Photographers and stock photo agencies have filed dozens of lawsuits against textbook publishers in recent years, alleging reproductions of photos the far exceed the limits of usage licenses. Courts have ruled in favor of photographers in many of the cases. Robert Frerck, for instance, won summary judgment this month on his copyright claims against Pearson Education, and won a settlement from McGraw-Hill last May on another claim. Despite all the claims and settlements, new claims continue to surface.
Photographer Joel Gordon recently filed his third copyright infringement lawsuit this year against a textbook publisher. The first two claims were against McGraw-Hill and Pearson Eduction; both cases are still pending. Gordon alleges in his newest claim, against Houghton Mifflin Harcourt (HMH), that between 1990 and 2008, he granted photo usage licenses that “were expressly limited by number of copies, distribution area, language, duration, and/or media.”
HMH ultimately violated those limitations, according to Gordon’s claim. He does not specify the extent of the alleged infringement, explaining that only HMH has that information. But he cites a previous claim against HMH by photographer Ted Wood, who had limited use of his photographs to 40,000 copies, only to discover that HMH had published more than 1 million copies. Wood won his case on summary judgment.
Gordon goes on to cite another 25 claims of copyright infringement against HMH, and he accuses the publisher of having a business model “built on a foundation of pervasive and willful copyright infringement [that] deprived Gordon and hundreds of other photographers and visual art licensors of their rightful compensation and unjustly enriched HMH.”
He is seeking unspecified monetary damages, and an injunction to bar the publisher from further use of his photographs.
Attorney Maurice Harmon of Harmon & Seidman LLC, the lawfirm that represents Gordon, Frerck and many other photographers for claims against textbook publishers, explained via e-mail why these types of claims persist, and how photographers who believe their copyrights have been violated by textbook publishers can protect themselves.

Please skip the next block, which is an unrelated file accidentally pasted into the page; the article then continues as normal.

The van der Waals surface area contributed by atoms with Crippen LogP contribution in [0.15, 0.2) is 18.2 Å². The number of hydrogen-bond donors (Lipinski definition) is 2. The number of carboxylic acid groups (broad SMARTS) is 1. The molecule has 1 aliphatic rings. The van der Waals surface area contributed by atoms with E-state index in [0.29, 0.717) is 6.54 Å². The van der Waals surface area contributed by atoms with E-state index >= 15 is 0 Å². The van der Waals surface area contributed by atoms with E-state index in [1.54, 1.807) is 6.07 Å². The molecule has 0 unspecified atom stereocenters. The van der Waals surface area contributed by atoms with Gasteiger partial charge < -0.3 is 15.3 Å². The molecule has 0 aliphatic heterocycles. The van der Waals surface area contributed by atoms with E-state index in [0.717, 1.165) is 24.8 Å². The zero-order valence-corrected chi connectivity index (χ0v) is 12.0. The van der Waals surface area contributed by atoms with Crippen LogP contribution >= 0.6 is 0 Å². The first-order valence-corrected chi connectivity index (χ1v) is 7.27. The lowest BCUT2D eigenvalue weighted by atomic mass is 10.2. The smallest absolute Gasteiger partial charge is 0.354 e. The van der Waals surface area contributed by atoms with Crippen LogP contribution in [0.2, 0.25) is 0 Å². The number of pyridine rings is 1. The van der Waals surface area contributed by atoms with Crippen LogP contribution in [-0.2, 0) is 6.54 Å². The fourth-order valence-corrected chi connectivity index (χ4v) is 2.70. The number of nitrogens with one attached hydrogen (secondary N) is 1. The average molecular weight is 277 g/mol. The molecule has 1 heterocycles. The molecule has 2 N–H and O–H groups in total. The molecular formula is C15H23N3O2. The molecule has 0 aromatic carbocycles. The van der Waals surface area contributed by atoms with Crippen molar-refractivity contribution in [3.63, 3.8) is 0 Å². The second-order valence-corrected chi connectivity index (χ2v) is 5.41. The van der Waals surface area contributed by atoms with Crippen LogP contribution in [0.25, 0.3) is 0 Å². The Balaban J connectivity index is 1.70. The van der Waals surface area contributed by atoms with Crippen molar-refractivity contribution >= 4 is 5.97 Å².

PDN: Why do these claims by photographers against textbook publishers continue to trickle out?
Maurice Harmon: Photographers have only gradually come to realize their photographs have been infringed. Once they know of the individual infringements, the photographers have three years to file a case.
PDN: Do any publishers make good-faith efforts to settle the claims before photographers sue, or before claims go to trial?
MH: That varies greatly—but we always try to negotiate a fair settlement at every stage and 98% settle before trial.
PDN: What must a photographer be prepared to endure, in terms of an investment of time and money, and/or mental anguish—to take on a textbook publisher with one of these claims?
MH: That also varies greatly. Some cases are resolved quickly without anything more than sending us the invoices. Other cases require more documents and a deposition. We advance all expenses, so there is no out-of-pocket cost to the photographer.
PDN: What is required for a photographer to make a strong claim?
MH: Invoices/licenses with terms that identify the specific licensed photographs that limit the uses a publisher can make of those images. Each photograph must also have been registered or can be registered with the Copyright Office.
PDN: What can photographers expect to recover if they win in court?
MH: That depends on the extent of the unauthorized uses, the license terms and conditions, the registration status of the photographs, etc., but it has proven to be well worth our —and the photographers—time.
PDN: If a photographer never registered his or her image copyright, or registered after a textbook publisher misused them, does that make an infringement claim more difficult than it’s worth? [editor's note: Filing registration before a proven infringement makes copyright holders eligible for statutory damages, which are often much higher than actual damages.]
MH: Sometimes, but not always—it depends on the number of infringements after registration and the license terms and conditions.
PDN: Aren’t these claims subject to a statute of limitations? When is it too late to make a claim?
MH: The photographer has three years from the date he or she knew, or reasonably should have known, about the specifics of the infringement to file a case.
PDN: What percentage of these claims are successful? What are the most common reasons they fail—ie, they’re dismissed by a court, or a photographer recovers little or nothing in the end?
MH: The cases we bring have all been successful unless the plaintiff is determined by the Court to lack standing; that is, to lack ownership of the photographs.
PDN: How have textbook publishers changed their license agreements to avoid these claims in the future?
MH: The textbook publishers are now demanding rights so broad it is almost impossible to overrun the license.
PDN: What’s your parting advice to photographers who license images to textbooks?
MH: Act immediately to find out and protect your rights.
Appeals Court Upholds Copyright Infringement Damages Award to Louis Psihoyos
Judge Refused to Let Book Publisher Weasel Out of Copyright Lawsuit
After Flouting Print Run Limits, Publishers Face Dozens of Lawsuits